Read by QxMD icon Read

Clinical value of neutrophil-to-lymphocyte ratio in patients with non-small-cell lung cancer treated with PD-1/PD-L1 inhibitors

Tao Jiang, Yuchen Bai, Fei Zhou, Wei Li, Guanghui Gao, Chunxia Su, Shengxiang Ren, Xiaoxia Chen, Caicun Zhou
Lung Cancer: Journal of the International Association for the Study of Lung Cancer 2019, 130: 76-83

INTRODUCTION: There is unmet need to explore the predictive biomarkers of PD-1/PD-L1 inhibitors in patients with non-small-cell lung cancer (NSCLC). Here, we aimed to investigate the predictive and prognostic value of blood neutrophil-to-lymphocyte ratio (NLR) in NSCLC patients treated with PD-1/PD-L1 inhibitors.

METHODS: We performed a comprehensive online search to explore the association between blood NLR and overall survival (OS) or progression-free survival (PFS) in NSCLC patients received PD-1/PD-L1 inhibitors. Published data including hazard ratios (HRs) and 95% confidence interval (CI) were eligible. Pooled estimates of treatment outcomes were calculated using Stata/MP 14.1.

RESULTS: 1700 patients from sixteen studies were included. The pooled results suggested that high blood NLR was correlated with significantly shorter OS (HR = 2.07, P < 0.001) and PFS (HR = 1.59, P < 0.001). The predictive and prognostic significance of blood NLR were observed consistently across most subgroups including publication year, study design, research region, PD-L1 expression detection, sample size, NLR cutoff, median follow-up time and study quality score. Additionally, there was a significant correlation between elevated NLR cutoff values and OS benefit (r = 0.585, P =  0.036) but not for PFS benefit (r = 0.198, P =  0.496). Notably, HRs of PFS showed significant correlation with HRs of OS (r = 0.686, P =  0.041).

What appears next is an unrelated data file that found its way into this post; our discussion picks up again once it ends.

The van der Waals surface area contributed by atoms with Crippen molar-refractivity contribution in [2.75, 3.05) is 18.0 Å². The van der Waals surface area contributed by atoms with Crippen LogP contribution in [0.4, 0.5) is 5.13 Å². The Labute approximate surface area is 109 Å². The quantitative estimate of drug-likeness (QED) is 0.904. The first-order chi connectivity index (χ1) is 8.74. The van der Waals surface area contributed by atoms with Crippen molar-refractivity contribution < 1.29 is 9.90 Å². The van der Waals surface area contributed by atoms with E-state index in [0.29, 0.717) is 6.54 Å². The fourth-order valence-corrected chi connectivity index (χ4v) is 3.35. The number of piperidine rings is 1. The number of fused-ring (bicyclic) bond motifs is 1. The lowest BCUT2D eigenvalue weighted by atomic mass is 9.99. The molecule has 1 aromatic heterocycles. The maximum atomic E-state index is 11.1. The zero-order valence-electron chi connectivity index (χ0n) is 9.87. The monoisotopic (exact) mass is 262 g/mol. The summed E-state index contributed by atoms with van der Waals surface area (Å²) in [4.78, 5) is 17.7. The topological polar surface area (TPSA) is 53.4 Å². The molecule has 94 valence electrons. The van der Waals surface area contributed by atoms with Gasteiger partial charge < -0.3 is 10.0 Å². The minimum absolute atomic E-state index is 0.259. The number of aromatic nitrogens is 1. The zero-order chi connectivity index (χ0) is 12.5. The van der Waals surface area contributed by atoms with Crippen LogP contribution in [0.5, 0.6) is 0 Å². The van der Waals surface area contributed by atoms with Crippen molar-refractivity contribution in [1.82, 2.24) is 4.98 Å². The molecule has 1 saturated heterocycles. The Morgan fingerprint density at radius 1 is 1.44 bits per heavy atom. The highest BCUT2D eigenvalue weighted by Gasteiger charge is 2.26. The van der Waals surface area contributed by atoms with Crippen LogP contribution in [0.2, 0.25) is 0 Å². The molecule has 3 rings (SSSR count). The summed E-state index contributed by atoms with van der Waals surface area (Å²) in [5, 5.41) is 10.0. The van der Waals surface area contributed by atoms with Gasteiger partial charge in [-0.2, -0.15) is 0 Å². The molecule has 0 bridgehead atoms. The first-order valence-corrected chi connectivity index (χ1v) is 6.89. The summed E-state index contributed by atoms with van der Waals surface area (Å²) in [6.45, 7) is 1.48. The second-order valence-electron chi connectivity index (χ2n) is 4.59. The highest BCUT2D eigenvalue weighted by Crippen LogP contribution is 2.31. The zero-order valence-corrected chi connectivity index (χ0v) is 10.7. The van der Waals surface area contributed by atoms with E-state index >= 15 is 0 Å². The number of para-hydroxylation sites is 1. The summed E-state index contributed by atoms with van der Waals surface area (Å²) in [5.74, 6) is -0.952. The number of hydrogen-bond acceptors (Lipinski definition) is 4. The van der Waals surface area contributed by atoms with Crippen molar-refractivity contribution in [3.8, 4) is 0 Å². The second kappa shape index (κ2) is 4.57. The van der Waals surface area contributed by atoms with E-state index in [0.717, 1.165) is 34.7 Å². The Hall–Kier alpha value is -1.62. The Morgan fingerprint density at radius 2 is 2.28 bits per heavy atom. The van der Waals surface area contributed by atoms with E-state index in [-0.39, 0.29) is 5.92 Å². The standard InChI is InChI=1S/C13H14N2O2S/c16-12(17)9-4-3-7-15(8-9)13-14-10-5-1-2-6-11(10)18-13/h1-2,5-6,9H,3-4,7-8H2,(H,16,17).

CONCLUSION: Elevated blood NLR was associated with shorter PFS and OS in NSCLC patients treated with PD-1/PD-L1 inhibitors, suggesting its potential predictive and prognostic value in this clinical scenario.


You need to log in or sign up for an account to be able to comment.

No comments yet, be the first to post one!

Related Papers

Available on the App Store

Available on the Play Store
Remove bar
Read by QxMD icon Read

Search Tips

Use Boolean operators: AND/OR

diabetic AND foot
diabetes OR diabetic

Exclude a word using the 'minus' sign

Virchow -triad

Use Parentheses

water AND (cup OR glass)

Add an asterisk (*) at end of a word to include word stems

Neuro* will search for Neurology, Neuroscientist, Neurological, and so on

Use quotes to search for an exact phrase

"primary prevention of cancer"
(heart or cardiac or cardio*) AND arrest -"American Heart Association"